What is global intangible low-taxed income and how is it taxed under the TCJA?
GILTI is the income earned by foreign affiliates of US companies from intangible assets such as patents, trademarks, and copyrights. The Tax Cuts and Jobs Act imposes a new minimum tax on GILTI.
Before the 2017 Tax Cuts and Jobs Act (TCJA), the United States generally taxed its firms and residents on their worldwide income. However, US firms could defer the tax on foreign subsidiaries’ active business earnings until those earnings were repatriated to the United States as dividends. After the TCJA, the United States generally exempts earnings from active businesses of US firms’ foreign subsidiaries, even if the earnings are repatriated. (The United States still taxes the income from passive investments of foreign subsidiaries.)
But Congress worried that completely exempting US multinationals’ foreign earnings might exacerbate the incentive to shift profits to low-tax jurisdictions abroad. So, Congress added a new 10.5 percent minimum tax on global intangible low-taxed income (GILTI) to discourage such profit shifting. GILTI is intended to approximate the income from intangible assets (such as patents, trademarks, and copyrights) held abroad. Congress considered intangible assets highly mobile—and sought to discourage US firms from shifting these assets offshore.
More specifically, a US business must include GILTI in its gross income annually. GILTI is calculated as the total active income earned by a US firm’s foreign affiliates that exceeds 10 percent of the firm’s depreciable tangible property. A corporation (but not other businesses) can generally deduct 50 percent of the GILTI and claim a foreign tax credit for 80 percent of foreign taxes paid or accrued on GILTI. Thus, if the foreign tax rate is zero, the effective US tax rate on GILTI will be 10.5 percent (half of the regular 21 percent corporate rate because of the 50 percent deduction). If the foreign tax rate is 13.125 percent or higher, there will be no US tax after the 80 percent credit for foreign taxes.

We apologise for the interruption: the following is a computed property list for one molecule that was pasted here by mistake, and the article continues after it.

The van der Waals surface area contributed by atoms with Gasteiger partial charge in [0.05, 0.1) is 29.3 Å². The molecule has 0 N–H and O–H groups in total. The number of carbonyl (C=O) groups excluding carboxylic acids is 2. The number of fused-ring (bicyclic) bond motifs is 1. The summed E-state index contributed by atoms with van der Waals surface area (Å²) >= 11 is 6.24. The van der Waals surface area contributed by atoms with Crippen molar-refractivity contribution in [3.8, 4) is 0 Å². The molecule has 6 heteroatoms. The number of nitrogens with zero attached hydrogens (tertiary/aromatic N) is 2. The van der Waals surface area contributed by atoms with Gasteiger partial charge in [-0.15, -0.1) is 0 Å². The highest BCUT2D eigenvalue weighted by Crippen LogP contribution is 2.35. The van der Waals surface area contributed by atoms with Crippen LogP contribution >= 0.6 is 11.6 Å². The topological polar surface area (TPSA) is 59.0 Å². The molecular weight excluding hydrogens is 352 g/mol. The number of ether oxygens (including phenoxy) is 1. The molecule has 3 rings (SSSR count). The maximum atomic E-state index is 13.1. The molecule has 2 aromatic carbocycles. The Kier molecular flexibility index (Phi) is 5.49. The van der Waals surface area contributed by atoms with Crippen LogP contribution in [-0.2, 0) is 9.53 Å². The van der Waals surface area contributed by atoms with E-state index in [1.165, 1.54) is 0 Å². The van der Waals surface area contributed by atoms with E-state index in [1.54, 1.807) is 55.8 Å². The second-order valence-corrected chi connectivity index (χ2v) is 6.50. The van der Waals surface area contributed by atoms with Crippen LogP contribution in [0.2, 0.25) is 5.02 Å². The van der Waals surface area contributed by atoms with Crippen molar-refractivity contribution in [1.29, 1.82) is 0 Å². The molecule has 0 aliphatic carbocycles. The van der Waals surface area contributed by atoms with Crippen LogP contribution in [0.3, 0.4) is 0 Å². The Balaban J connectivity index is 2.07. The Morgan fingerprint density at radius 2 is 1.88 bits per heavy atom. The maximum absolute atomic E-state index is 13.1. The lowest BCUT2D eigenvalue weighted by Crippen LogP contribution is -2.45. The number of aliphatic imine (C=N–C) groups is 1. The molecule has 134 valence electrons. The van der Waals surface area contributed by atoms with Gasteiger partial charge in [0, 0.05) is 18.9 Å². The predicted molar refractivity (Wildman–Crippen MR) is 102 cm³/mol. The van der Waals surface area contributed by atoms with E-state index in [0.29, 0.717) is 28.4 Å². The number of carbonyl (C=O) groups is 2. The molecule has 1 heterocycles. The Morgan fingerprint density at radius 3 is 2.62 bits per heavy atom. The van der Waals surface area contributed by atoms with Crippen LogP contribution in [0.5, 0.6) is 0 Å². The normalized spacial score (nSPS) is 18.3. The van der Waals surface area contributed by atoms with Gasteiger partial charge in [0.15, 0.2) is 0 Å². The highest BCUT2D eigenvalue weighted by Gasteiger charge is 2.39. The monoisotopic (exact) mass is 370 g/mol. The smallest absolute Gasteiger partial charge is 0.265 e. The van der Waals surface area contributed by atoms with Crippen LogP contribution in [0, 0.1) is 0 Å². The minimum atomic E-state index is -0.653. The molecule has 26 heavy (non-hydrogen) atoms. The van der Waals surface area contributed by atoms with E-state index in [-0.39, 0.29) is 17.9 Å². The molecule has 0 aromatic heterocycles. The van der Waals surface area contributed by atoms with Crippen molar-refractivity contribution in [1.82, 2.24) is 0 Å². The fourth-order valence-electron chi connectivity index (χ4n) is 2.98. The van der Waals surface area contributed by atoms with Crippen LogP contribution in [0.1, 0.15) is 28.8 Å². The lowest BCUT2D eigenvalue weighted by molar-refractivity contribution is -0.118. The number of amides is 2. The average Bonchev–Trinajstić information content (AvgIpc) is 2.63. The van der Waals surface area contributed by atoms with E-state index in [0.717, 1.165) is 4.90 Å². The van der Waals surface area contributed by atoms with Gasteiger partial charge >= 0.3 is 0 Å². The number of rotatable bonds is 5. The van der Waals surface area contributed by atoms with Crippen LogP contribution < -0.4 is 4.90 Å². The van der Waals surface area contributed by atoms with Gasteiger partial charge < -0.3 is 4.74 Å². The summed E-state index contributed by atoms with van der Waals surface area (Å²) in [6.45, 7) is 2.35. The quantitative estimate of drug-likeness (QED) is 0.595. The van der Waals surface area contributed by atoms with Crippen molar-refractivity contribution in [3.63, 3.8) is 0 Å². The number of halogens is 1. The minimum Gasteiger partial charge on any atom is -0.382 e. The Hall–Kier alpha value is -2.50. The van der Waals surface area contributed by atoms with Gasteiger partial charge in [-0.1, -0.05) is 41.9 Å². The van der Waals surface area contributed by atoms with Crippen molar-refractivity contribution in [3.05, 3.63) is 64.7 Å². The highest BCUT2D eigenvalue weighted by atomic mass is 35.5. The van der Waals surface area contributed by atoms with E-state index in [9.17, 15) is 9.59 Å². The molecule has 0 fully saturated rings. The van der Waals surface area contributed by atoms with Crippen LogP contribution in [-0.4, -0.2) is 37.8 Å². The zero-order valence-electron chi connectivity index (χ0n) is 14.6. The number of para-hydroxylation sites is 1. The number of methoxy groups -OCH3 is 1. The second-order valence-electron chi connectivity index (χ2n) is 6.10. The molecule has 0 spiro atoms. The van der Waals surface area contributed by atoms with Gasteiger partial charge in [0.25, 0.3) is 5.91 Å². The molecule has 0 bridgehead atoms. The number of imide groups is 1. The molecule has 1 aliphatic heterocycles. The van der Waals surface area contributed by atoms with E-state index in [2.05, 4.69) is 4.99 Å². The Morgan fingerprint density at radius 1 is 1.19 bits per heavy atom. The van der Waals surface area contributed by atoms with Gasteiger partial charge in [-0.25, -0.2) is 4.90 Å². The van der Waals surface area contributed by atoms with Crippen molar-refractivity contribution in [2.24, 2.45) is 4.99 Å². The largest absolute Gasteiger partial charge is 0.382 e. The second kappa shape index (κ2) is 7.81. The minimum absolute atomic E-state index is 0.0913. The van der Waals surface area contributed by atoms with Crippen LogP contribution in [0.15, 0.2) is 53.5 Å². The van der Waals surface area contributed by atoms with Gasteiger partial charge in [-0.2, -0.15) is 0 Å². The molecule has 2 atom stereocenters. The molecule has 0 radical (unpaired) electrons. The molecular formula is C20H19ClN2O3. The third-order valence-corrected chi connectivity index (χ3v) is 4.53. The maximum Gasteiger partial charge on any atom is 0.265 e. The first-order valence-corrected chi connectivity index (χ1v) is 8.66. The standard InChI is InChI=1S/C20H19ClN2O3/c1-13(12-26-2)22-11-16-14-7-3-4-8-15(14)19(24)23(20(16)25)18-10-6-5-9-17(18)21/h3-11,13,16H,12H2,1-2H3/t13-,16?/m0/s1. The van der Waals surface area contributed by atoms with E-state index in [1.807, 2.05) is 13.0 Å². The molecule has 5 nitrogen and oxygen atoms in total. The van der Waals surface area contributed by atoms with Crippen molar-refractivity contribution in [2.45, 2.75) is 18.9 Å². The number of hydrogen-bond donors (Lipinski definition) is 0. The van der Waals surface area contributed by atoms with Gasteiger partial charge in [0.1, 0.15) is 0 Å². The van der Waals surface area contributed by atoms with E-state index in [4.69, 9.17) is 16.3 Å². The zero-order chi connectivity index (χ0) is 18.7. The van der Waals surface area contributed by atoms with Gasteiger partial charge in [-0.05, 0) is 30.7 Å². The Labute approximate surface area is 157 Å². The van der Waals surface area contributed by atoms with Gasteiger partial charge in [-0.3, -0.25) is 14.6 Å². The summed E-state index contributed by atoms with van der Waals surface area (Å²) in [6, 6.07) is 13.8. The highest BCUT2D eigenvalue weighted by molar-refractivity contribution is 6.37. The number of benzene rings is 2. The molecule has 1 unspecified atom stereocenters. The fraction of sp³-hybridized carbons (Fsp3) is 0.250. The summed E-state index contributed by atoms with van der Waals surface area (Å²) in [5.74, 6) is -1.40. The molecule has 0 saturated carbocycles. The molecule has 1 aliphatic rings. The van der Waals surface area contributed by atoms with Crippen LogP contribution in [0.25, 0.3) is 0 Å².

For example, suppose a US corporation is the sole shareholder of a foreign corporation with a manufacturing plant in Ireland, which has a 12.5 percent tax rate. Suppose the plant cost $100 million to construct, and the foreign income is $30 million (after properly allocating expenses). The corporation would calculate GILTI of $20 million (total foreign income minus 10 percent of $100 million of depreciable assets). The US tax on GILTI would be $2.1 million before credits for foreign taxes (half of the $20 million of GILTI times the 21 percent corporate tax rate), and the net US tax after credits would be $0.1 million ($2.1 million−$2 million credit for Irish taxes). In practice, the calculations are much more complicated, as US corporations may have multiple operations abroad—and how to properly allocate expenses among them is unclear.
Cummings, Jasper L., Jr. 2018. “GILTI Puts Territoriality in Doubt.” Tax Notes. April 9.
Gravelle, Jane G., and Donald J. Marples. 2018. “Issues in International Corporate Taxation: The 2017 Revision (P.L. 115-97).” CRS Report R45186. Washington, DC: Congressional Research Service.
Rosenthal, Steven M. 2017. “Current Tax Reform Bills Could Encourage US Jobs, Factories, and Profits to Shift Overseas.” TaxVox (blog). November 28.
Toder. Eric. 2018. “Explaining the TCJA’s International Reforms.” TaxVox (blog). February 2.